The defendants argue, however, that Title III of the Omnibus Crime Control and Safe Streets Act of 1968, 18 U.S.C. §§ 2510-2520, as amended by the Foreign Intelligence Surveillance Act of 1978, 50 U.S.C. §§ 1801 et seq., deprives the federal courts of the power they would otherwise have to issue a warrant for television surveillance. Title III authorizes federal judges to issue warrants (called "orders") for wiretapping and bugging, and establishes elaborate requirements for such warrants. See 18 U.S.C. §§ 2516, 2518. But it does not authorize warrants for television surveillance. People v. Teicher, 52 N.Y.2d 638, 652, 422 N.E.2d 506, 513, 439 N.Y.S.2d 846 (1981); Sponick v. City of Detroit Police Dep't, 49 Mich. App. 162, 198, 211 N.W.2d 674, 690 (1977). The statute regulates only the "interception of wire or oral communications." 18 U.S.C. §§ 2516(1), 2518(1); see also 18 U.S.C. §§ 2511-2513, 2515, 2517, 2519. A man televised while silently making a bomb is not engaged in any form of communication, let alone "wire or oral communication." Any possible doubt on this score is dispelled by the statutory definition of "intercept" as "the aural acquisition of the contents of any wire or oral communication through the use of any electronic, mechanical, or other device." 18 U.S.C. § 2510(4) (emphasis added). A visual observation is in no possible sense an "aural acquisition," or an acquisition, of any kind, of a "wire or oral communication." Nor would a camera meet the statutory definition of "electronic, mechanical, or other device." See 18 U.S.C. § 2510(5). The Senate committee report, after repeating the statutory definition of "aural acquisition," remarks: "Other forms of surveillance are not within the proposed legislation." S. Rep. No. 1097, 90th Cong., 2d Sess. 90 (1968).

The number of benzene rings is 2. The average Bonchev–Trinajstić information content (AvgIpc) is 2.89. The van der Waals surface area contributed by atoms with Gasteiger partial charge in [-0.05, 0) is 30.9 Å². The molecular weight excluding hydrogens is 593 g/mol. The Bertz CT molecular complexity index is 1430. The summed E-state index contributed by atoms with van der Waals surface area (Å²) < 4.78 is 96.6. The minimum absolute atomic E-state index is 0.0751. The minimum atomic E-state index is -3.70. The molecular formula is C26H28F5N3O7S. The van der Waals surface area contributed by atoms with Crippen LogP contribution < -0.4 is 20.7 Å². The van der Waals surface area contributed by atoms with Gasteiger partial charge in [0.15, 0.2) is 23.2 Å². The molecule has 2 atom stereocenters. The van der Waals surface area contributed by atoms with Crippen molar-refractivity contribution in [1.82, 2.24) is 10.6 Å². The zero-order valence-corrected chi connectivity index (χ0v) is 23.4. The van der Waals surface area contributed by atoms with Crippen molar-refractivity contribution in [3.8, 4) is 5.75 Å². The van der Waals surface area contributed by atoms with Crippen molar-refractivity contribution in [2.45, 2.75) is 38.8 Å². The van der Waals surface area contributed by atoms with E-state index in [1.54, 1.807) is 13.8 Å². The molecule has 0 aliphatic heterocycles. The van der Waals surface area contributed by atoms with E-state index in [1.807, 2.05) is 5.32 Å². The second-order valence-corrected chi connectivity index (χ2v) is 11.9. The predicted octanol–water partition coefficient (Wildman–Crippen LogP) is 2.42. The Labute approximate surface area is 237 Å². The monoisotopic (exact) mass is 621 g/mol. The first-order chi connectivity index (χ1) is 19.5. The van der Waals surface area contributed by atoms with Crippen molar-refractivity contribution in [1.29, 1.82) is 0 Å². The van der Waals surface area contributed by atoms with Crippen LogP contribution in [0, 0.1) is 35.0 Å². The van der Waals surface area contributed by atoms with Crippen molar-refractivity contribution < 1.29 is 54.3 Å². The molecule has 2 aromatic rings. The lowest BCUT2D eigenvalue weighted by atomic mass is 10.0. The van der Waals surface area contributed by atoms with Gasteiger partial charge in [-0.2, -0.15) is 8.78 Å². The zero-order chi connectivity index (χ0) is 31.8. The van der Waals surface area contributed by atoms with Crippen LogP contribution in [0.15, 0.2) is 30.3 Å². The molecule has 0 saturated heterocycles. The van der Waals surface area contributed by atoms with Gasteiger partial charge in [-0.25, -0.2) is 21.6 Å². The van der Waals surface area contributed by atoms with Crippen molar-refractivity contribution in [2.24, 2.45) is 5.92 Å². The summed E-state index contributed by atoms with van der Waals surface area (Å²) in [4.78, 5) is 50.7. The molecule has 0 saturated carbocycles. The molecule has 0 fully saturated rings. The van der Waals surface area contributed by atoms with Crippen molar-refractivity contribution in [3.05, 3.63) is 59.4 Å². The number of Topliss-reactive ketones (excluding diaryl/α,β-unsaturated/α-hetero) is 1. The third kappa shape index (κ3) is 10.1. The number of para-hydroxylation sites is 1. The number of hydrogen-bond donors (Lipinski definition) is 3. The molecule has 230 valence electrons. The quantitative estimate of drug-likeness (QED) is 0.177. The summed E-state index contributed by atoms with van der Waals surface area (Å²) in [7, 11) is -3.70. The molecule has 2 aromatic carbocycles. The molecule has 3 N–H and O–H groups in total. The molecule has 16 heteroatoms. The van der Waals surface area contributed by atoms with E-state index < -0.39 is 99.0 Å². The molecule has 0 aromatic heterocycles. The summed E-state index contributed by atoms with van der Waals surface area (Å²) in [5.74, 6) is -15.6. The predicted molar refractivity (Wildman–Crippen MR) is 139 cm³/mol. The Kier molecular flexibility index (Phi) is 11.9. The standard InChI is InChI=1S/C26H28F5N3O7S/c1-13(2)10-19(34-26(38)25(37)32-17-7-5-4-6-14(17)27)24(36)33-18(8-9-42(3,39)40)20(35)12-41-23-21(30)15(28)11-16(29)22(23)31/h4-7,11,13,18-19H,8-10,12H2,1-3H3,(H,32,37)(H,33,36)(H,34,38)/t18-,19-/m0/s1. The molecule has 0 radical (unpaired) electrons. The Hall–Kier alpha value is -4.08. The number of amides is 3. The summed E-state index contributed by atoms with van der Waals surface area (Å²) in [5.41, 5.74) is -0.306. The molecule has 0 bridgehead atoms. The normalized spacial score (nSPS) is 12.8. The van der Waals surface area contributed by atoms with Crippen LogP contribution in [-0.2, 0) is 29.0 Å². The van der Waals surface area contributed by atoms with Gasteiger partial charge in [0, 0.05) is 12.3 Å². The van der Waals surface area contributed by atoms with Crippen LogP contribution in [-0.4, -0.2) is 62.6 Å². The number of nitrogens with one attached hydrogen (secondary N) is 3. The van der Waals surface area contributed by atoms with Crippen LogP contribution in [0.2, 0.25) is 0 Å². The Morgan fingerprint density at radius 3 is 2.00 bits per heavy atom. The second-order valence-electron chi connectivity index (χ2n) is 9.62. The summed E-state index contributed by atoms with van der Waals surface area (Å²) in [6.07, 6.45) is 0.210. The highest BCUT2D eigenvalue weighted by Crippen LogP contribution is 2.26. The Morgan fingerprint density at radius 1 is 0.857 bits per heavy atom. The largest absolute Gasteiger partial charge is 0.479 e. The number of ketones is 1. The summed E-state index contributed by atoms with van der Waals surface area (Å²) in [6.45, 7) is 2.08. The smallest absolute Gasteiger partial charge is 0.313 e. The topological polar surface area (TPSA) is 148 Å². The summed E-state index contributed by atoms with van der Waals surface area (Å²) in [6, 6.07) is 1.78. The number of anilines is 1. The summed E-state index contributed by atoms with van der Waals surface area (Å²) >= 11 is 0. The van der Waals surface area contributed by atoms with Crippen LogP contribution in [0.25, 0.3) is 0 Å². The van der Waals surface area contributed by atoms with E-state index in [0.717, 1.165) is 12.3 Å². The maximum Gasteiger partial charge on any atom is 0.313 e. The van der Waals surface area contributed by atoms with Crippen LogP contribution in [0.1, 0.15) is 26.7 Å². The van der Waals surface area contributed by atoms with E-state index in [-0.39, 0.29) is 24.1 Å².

It does not follow, however, that because Title III does not authorize warrants for television surveillance, it forbids them. The motto of the Prussian state -- that everything which is not permitted is forbidden -- is not a helpful guide to statutory interpretation. Television surveillance (with no soundtrack) just is not within the statute's domain. The legislative history does not refer to it, probably because television cameras in 1968 were too bulky and noisy to be installed and operated surreptitiously. It would be illogical to infer from Congress's quite natural omission to deal with a nonproblem that it means to tie the federal courts' hands when and if the problem arose.